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Mohegan, trade unions sign no-strike agreement

UNCASVILLE, Conn. - The Mohegan Tribe and a council of trade unions have signed a project labor agreement for the tribe's $925 million expansion project, guaranteeing only union labor will be used in exchange for a promise of no strikes.

A signing ceremony took place April 1 at the Mohegan Sun Hotel with representatives of the Mohegan Tribe, the Mohegan Tribal Gaming Authority, the New London-Norwich Building and Construction Trades Council, and Skanska and The Keating Group. The latter two firms are involved in Project Horizon, the tribe's expansion development.

''We've always used union workers to build our facility since phase one started here. It was an unwritten agreement. They were here providing a large labor force. We're on phase three now. Now we've finalized it on paper that we would use their labor force to complete our Project Horizon. We felt it was time to do a formal agreement so we can ensure we do get the project done on time,'' said Mohegan Chairman Bruce ''Two Dogs'' Bozsum.

Ed Riley, president of the New Long-Norwich Building and Construction Trades Council and business manager of the Ironworkers Union, said the PLA is mutually beneficial.

''The project labor agreement guarantees there will be no strikes at all at the project and in exchange the unions are guaranteed the jobs. In project labor agreements, there's always a provision for a resolution of any problem,'' he said.

The Project Horizon expansion will add a new 950-room hotel with 260 House of Blues-themed hotel rooms, along with a House of Blues Music Hall, an exclusive members-only House of Blues Foundation room. The expansion will add 115,000 square feet of additional retail and restaurant space, as well as a new 64,000-square-foot gaming facility called Casino of the Wind, which will include a themed poker room. The casino and a Jimmy Buffet Margaritaville restaurant will open in the summer, Bozsum said.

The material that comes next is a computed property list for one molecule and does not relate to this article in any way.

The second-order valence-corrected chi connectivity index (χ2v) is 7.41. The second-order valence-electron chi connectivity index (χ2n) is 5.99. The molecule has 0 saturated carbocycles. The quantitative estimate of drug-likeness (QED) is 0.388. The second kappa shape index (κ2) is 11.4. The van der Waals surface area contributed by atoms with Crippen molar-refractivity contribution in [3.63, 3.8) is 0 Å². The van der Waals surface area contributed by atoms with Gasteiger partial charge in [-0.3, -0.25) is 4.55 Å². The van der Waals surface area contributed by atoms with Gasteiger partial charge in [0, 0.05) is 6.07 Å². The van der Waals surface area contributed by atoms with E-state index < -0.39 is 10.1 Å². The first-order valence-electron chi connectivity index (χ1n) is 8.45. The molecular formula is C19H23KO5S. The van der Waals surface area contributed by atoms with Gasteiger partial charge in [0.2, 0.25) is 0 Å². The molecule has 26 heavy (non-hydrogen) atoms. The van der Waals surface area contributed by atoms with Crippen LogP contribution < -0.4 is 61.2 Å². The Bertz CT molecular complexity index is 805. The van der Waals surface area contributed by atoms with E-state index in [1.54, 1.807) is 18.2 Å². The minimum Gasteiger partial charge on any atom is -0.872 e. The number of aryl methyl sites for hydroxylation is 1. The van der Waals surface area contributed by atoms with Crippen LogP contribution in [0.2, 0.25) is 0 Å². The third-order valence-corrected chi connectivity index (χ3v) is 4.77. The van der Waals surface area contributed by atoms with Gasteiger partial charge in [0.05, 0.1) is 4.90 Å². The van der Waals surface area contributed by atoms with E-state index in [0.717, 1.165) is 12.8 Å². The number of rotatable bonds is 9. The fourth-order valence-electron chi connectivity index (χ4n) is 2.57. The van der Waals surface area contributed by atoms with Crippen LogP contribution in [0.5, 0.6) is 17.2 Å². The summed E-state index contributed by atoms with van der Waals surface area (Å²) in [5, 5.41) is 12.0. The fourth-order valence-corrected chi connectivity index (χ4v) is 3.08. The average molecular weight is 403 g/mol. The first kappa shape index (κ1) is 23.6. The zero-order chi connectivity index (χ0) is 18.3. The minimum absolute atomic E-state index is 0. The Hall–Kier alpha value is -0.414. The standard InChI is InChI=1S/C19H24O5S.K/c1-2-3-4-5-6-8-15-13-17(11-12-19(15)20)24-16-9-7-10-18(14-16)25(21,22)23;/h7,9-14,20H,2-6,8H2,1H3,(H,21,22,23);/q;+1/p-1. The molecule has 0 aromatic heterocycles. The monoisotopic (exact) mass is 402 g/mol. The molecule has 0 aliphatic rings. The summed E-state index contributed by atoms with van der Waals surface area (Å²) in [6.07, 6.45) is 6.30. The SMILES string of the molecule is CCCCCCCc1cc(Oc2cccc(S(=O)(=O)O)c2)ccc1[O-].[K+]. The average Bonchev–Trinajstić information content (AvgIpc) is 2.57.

The Mohegan tribal chairman described the project labor agreement as a win-win situation.

''If you look at the way things are going everywhere, the work force is a little light right now because there are a lot of projects being finished in Connecticut and we always have supported Connecticut in goods and services; and now what we've done is guarantee to put Connecticut union workers to work so their families can survive,'' Bozsum said.

Around 30 union representatives were on hand for the signing, representing every trade involved in the construction.

''There were pipe fitters, electricians, ironworkers, everyone you could imagine,'' he said. ''The best part of it all is they understand and respect our sovereign rights. We sat down with our TERO [Tribal Employment Rights Ordinance] officer and they have a clear understanding of the TERO rights of our tribal members and their businesses. We're looking forward to working with any one of them.''

Bozsum said Riley came to the table informed with knowledge and understanding about tribal sovereignty and TERO: ''He went and did all this work on his own, the head of all these trade unions. It blew me away.''

Riley said he's been doing business with the tribe for at least a dozen years.

''So it's just out of mutual respect and having knowledge of the people you work with. I figure the Native American people have gone through a lot of struggle in this country and I've always liked history, too.''

He said he started ''looking into'' the Indian Self-Determination Act some time ago, which led to researching TERO and other aspects of Indian law and sovereignty.

''I wanted to understand what could help create a great working relationship and really understanding, say, the TERO and sovereignty issue really did create a great working relationship for the building trades and the Mohegans.''

Riley, an ironworker and business manager of the Iron Workers Union, pointed out that the union has 11,000 Native members.

''So, you see what I mean? For us in the union, working with Native Americans is something we want to do. So for me, I looked at some of those issues and they make sense. TERO makes perfect sense; it's something set up to bring economic well-being to the tribal members and to other tribal entities.

''We recognize the Native employers on the site. We recognize Indian preference in hiring, things like that. So one complements the other. We in organized labor work along with that and it works out fine for everybody.'' Up to 2,500 union workers will be on the site when work begins on the hotel part of project.